This week on HST


HST Programs: December 8 - December 14 , 2014

Program Number Principal Investigator Program Title
13293 Anne Jaskot, Smith College Green Pea Galaxies: Extreme, Optically-Thin Starbursts?
13303 Robert A Simcoe, Massachusetts Institute of Technology The Structure of MgII Absorbing Galaxies at z=2-5: Linking CGM Physics and Stellar Morphology During Galaxy Assembly
13314 Sanchayeeta Borthakur, The Johns Hopkins University Characterizing the Elusive Intragroup Medium and Its Role in Galaxy Evolution
13352 Matthew A. Malkan, University of California - Los Angeles WFC3 Infrared Spectroscopic Parallel Survey WISP: A Survey of Star Formation Across Cosmic Time
13382 Mary E. Putman, Columbia University in the City of New York Warm Gas Flows in the Coma Cluster
13434 Tiffany Meshkat, Universiteit Leiden Transmission spectroscopy through the debris disk of Fomalhaut
13453 Michael Jura, University of California - Los Angeles The Elemental Compositions of Extrasolar Minor Planets
13459 Tommaso L. Treu, University of California - Los Angeles The Grism Lens-Amplified Survey from Space {GLASS}
13460 Sylvain Veilleux, University of Maryland The Remarkable Ultraviolet Spectrum of Mrk 231
13467 Jacob L. Bean, University of Chicago Follow The Water: The Ultimate WFC3 Exoplanet Atmosphere Survey
13483 Goeran Oestlin, Stockholm University eLARS - extending the Lyman Alpha Reference Sample
13504 Jennifer Lotz, Space Telescope Science Institute HST Frontier Fields - Observations of MACSJ1149.5+2223
13517 Matthew A. Malkan, University of California - Los Angeles WFC3 Infrared Spectroscopic Parallel Survey WISP: A Survey of Star Formation Across Cosmic Time
13644 Xiaohui Fan, University of Arizona CIII] Emission in z=5.7 Galaxies: A Pathfinder for Galaxy Spectroscopy in the Reionization Era
13654 Matthew Hayes, Stockholm University Ultraviolet Spectroscopy of the Extended Lyman Alpha Reference Sample
13664 Susan D. Benecchi, Planetary Science Institute Origin and Composition of the Ultra-Red Kuiper Belt Objects
13674 David L. Kaplan, University of Wisconsin - Milwaukee A 1.05Msun Companion to PSR J2222-0137: The Coolest Known White Dwarf?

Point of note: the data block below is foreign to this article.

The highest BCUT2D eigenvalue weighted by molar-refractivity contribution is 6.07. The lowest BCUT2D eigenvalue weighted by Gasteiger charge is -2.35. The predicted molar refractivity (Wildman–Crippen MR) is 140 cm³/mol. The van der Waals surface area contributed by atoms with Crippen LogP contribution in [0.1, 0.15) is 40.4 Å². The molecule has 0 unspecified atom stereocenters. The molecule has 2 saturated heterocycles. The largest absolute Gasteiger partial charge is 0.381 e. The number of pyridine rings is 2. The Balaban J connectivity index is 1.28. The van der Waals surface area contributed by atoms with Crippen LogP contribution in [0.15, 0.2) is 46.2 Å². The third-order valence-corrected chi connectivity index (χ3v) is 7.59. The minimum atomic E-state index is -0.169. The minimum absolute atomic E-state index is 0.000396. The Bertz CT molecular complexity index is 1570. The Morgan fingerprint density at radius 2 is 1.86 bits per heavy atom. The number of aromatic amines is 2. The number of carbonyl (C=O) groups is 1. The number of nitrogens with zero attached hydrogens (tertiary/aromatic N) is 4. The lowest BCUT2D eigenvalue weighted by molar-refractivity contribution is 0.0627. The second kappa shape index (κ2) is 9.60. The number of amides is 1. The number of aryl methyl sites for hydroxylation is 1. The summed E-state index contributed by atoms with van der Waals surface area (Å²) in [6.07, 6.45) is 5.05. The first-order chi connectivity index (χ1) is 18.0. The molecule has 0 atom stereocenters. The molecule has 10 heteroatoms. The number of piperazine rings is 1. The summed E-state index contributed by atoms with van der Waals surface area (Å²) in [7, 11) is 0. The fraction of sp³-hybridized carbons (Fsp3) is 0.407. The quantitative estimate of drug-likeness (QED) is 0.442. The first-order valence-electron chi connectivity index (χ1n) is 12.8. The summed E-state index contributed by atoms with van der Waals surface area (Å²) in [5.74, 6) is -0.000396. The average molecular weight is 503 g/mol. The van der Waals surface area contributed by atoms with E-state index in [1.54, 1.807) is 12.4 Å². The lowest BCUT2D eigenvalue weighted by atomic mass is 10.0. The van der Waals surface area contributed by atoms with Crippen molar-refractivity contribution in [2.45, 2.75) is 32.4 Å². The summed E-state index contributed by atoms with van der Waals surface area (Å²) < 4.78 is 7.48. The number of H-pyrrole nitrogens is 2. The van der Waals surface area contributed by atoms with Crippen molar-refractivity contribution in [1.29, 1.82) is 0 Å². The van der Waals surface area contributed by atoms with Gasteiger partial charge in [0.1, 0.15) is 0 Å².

13677 Saul Perlmutter, University of California - Berkeley See Change: Testing time-varying dark energy with z>1 supernovae and their massive cluster hosts
13679 Lorenz Roth, Royal Institute of Technology Europa's Water Vapor Plumes: Systematically Constraining their Abundance and Variability
13695 Benne W. Holwerda, Sterrewacht Leiden STarlight Absorption Reduction through a Survey of Multiple Occulting Galaxies (STARSMOG)
13711 Abhijit Saha, National Optical Astronomy Observatory, AURA Establishing a Network of Next Generation SED standards with DA White Dwarfs
13728 Steven Kraemer, Catholic University of America Do QSO2s have Narrow Line Region Outflows? Implications for quasar-mode feedback
13729 Andy Lawrence, University of Edinburgh, Institute for Astronomy Slow-blue PanSTARRS transients : high amplification microlens events?
13743 David Thilker, The Johns Hopkins University The Controversial Nature of the Diffuse UV Emission in Galaxies: Exploring NGC300
13755 Jenny E. Greene, Princeton University The Hosts of Megamaser Disk Galaxies (II)
13760 Derck L. Massa, Space Science Institute Filling the gap --near UV, optical and near IR extinction
13761 Stephan Robert McCandliss, The Johns Hopkins University High efficiency SNAP survey for Lyman alpha emitters at low redshift
13767 Michele Trenti, University of Cambridge Bright Galaxies at Hubble's Detection Frontier: The redshift z~9-10 BoRG pure-parallel survey
13776 Michael D. Gregg, University of California - Davis Completing The Next Generation Spectral Library
13780 Philip Massey, Lowell Observatory The Nature of Newly Discovered Wolf-Rayet Stars in the LMC
13790 Steven A. Rodney, The Johns Hopkins University Frontier Field Supernova Search
13793 Rebecca A A Bowler, Royal Observatory Edinburgh Unveiling the merger fraction, sizes and morphologies of the brightest z ~ 7 galaxies
13815 Giovanni Miniutti, Centro de Astrobiologia (CSIC/INTA) Inst. Nac. de Tec. Aero. Early evolution of AGN X-ray coronae and the X-ray, BLR, disc-wind connection